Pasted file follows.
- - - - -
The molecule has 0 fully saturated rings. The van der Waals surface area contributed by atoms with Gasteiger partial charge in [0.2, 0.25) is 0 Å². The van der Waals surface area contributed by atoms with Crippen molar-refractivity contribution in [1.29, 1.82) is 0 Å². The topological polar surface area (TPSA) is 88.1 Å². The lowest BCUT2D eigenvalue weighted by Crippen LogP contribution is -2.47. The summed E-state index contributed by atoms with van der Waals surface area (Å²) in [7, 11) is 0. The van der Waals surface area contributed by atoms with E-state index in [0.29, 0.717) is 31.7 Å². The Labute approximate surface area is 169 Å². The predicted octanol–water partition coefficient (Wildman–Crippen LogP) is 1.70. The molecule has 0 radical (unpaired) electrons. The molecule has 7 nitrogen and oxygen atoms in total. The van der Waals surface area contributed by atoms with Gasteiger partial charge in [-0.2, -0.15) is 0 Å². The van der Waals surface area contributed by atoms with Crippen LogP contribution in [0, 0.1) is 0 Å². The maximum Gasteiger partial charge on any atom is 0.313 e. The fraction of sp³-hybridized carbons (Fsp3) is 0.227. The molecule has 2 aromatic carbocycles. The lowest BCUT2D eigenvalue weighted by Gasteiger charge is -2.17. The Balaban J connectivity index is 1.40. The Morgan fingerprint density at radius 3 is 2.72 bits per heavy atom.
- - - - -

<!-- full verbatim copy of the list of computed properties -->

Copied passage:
The molecule has 0 fully saturated rings. The van der Waals surface area contributed by atoms with Gasteiger partial charge in [0.2, 0.25) is 0 Å². The van der Waals surface area contributed by atoms with Crippen molar-refractivity contribution in [1.29, 1.82) is 0 Å². The topological polar surface area (TPSA) is 88.1 Å². The lowest BCUT2D eigenvalue weighted by Crippen LogP contribution is -2.47. The summed E-state index contributed by atoms with van der Waals surface area (Å²) in [7, 11) is 0. The van der Waals surface area contributed by atoms with E-state index in [0.29, 0.717) is 31.7 Å². The Labute approximate surface area is 169 Å². The predicted octanol–water partition coefficient (Wildman–Crippen LogP) is 1.70. The molecule has 0 radical (unpaired) electrons. The molecule has 7 nitrogen and oxygen atoms in total. The van der Waals surface area contributed by atoms with Gasteiger partial charge in [-0.2, -0.15) is 0 Å². The van der Waals surface area contributed by atoms with Crippen LogP contribution in [0, 0.1) is 0 Å². The maximum Gasteiger partial charge on any atom is 0.313 e. The fraction of sp³-hybridized carbons (Fsp3) is 0.227. The molecule has 2 aromatic carbocycles. The lowest BCUT2D eigenvalue weighted by Gasteiger charge is -2.17. The Balaban J connectivity index is 1.40. The Morgan fingerprint density at radius 3 is 2.72 bits per heavy atom.